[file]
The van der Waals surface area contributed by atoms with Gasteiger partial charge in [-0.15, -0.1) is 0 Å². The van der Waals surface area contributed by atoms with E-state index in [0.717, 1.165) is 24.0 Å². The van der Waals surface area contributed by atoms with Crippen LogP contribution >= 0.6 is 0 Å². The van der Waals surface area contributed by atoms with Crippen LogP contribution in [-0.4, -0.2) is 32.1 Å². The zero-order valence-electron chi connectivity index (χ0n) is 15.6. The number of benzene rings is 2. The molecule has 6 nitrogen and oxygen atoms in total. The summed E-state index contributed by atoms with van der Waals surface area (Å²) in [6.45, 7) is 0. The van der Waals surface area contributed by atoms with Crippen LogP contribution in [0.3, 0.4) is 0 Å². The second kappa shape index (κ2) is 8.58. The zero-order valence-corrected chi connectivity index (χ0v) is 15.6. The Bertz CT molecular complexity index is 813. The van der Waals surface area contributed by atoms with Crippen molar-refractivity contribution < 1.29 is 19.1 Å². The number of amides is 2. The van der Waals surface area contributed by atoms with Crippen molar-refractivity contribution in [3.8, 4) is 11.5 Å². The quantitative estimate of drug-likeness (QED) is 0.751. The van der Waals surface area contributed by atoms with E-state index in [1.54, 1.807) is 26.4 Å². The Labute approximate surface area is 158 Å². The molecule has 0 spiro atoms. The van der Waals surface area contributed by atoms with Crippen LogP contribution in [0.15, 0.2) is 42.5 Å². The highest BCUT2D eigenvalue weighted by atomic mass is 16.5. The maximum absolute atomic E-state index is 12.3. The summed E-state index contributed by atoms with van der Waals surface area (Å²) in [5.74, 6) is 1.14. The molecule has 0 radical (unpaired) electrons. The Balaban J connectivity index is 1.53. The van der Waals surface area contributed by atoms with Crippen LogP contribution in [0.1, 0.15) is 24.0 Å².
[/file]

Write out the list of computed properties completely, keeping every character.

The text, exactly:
The van der Waals surface area contributed by atoms with Gasteiger partial charge in [-0.15, -0.1) is 0 Å². The van der Waals surface area contributed by atoms with E-state index in [0.717, 1.165) is 24.0 Å². The van der Waals surface area contributed by atoms with Crippen LogP contribution >= 0.6 is 0 Å². The van der Waals surface area contributed by atoms with Crippen LogP contribution in [-0.4, -0.2) is 32.1 Å². The zero-order valence-electron chi connectivity index (χ0n) is 15.6. The number of benzene rings is 2. The molecule has 6 nitrogen and oxygen atoms in total. The summed E-state index contributed by atoms with van der Waals surface area (Å²) in [6.45, 7) is 0. The van der Waals surface area contributed by atoms with Crippen LogP contribution in [0.3, 0.4) is 0 Å². The second kappa shape index (κ2) is 8.58. The zero-order valence-corrected chi connectivity index (χ0v) is 15.6. The Bertz CT molecular complexity index is 813. The van der Waals surface area contributed by atoms with Crippen molar-refractivity contribution < 1.29 is 19.1 Å². The number of amides is 2. The van der Waals surface area contributed by atoms with Crippen molar-refractivity contribution in [3.8, 4) is 11.5 Å². The quantitative estimate of drug-likeness (QED) is 0.751. The van der Waals surface area contributed by atoms with E-state index in [1.54, 1.807) is 26.4 Å². The Labute approximate surface area is 158 Å². The molecule has 0 spiro atoms. The van der Waals surface area contributed by atoms with Crippen LogP contribution in [0.15, 0.2) is 42.5 Å². The highest BCUT2D eigenvalue weighted by atomic mass is 16.5. The maximum absolute atomic E-state index is 12.3. The summed E-state index contributed by atoms with van der Waals surface area (Å²) in [5.74, 6) is 1.14. The molecule has 0 radical (unpaired) electrons. The Balaban J connectivity index is 1.53. The van der Waals surface area contributed by atoms with Crippen LogP contribution in [0.1, 0.15) is 24.0 Å².